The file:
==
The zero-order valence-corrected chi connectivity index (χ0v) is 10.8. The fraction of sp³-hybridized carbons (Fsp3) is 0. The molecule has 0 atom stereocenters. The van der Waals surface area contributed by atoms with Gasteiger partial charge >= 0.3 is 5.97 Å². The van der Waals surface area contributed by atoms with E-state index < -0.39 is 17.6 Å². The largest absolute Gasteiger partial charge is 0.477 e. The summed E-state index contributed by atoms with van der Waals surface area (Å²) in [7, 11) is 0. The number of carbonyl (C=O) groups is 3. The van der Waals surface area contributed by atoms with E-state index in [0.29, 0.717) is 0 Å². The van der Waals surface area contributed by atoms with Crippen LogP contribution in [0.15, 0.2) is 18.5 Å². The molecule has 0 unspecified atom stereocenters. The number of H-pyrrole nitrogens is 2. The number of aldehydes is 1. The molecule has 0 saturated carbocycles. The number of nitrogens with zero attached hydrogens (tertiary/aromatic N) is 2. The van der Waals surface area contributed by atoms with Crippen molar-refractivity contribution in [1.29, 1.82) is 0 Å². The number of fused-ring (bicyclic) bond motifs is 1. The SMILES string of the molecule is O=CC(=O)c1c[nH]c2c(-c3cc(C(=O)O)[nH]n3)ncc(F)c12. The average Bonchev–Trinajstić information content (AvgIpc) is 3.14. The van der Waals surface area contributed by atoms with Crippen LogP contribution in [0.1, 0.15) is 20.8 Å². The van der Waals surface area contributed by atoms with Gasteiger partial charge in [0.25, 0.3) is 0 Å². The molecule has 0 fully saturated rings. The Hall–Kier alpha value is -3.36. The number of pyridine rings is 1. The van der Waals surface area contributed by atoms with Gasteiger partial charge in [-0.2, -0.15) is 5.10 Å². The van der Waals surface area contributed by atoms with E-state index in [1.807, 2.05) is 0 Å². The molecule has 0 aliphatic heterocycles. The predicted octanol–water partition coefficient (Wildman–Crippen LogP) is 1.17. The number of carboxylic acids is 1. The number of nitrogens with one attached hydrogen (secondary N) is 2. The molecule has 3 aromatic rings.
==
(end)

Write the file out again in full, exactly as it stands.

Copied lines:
The zero-order valence-corrected chi connectivity index (χ0v) is 10.8. The fraction of sp³-hybridized carbons (Fsp3) is 0. The molecule has 0 atom stereocenters. The van der Waals surface area contributed by atoms with Gasteiger partial charge >= 0.3 is 5.97 Å². The van der Waals surface area contributed by atoms with E-state index < -0.39 is 17.6 Å². The largest absolute Gasteiger partial charge is 0.477 e. The summed E-state index contributed by atoms with van der Waals surface area (Å²) in [7, 11) is 0. The number of carbonyl (C=O) groups is 3. The van der Waals surface area contributed by atoms with E-state index in [0.29, 0.717) is 0 Å². The van der Waals surface area contributed by atoms with Crippen LogP contribution in [0.15, 0.2) is 18.5 Å². The molecule has 0 unspecified atom stereocenters. The number of H-pyrrole nitrogens is 2. The number of aldehydes is 1. The molecule has 0 saturated carbocycles. The number of nitrogens with zero attached hydrogens (tertiary/aromatic N) is 2. The van der Waals surface area contributed by atoms with Crippen molar-refractivity contribution in [1.29, 1.82) is 0 Å². The number of fused-ring (bicyclic) bond motifs is 1. The SMILES string of the molecule is O=CC(=O)c1c[nH]c2c(-c3cc(C(=O)O)[nH]n3)ncc(F)c12. The average Bonchev–Trinajstić information content (AvgIpc) is 3.14. The van der Waals surface area contributed by atoms with Crippen LogP contribution in [0.1, 0.15) is 20.8 Å². The van der Waals surface area contributed by atoms with Gasteiger partial charge in [0.25, 0.3) is 0 Å². The molecule has 0 fully saturated rings. The Hall–Kier alpha value is -3.36. The number of pyridine rings is 1. The van der Waals surface area contributed by atoms with Gasteiger partial charge in [-0.2, -0.15) is 5.10 Å². The van der Waals surface area contributed by atoms with E-state index in [1.807, 2.05) is 0 Å². The molecule has 0 aliphatic heterocycles. The predicted octanol–water partition coefficient (Wildman–Crippen LogP) is 1.17. The number of carboxylic acids is 1. The number of nitrogens with one attached hydrogen (secondary N) is 2. The molecule has 3 aromatic rings.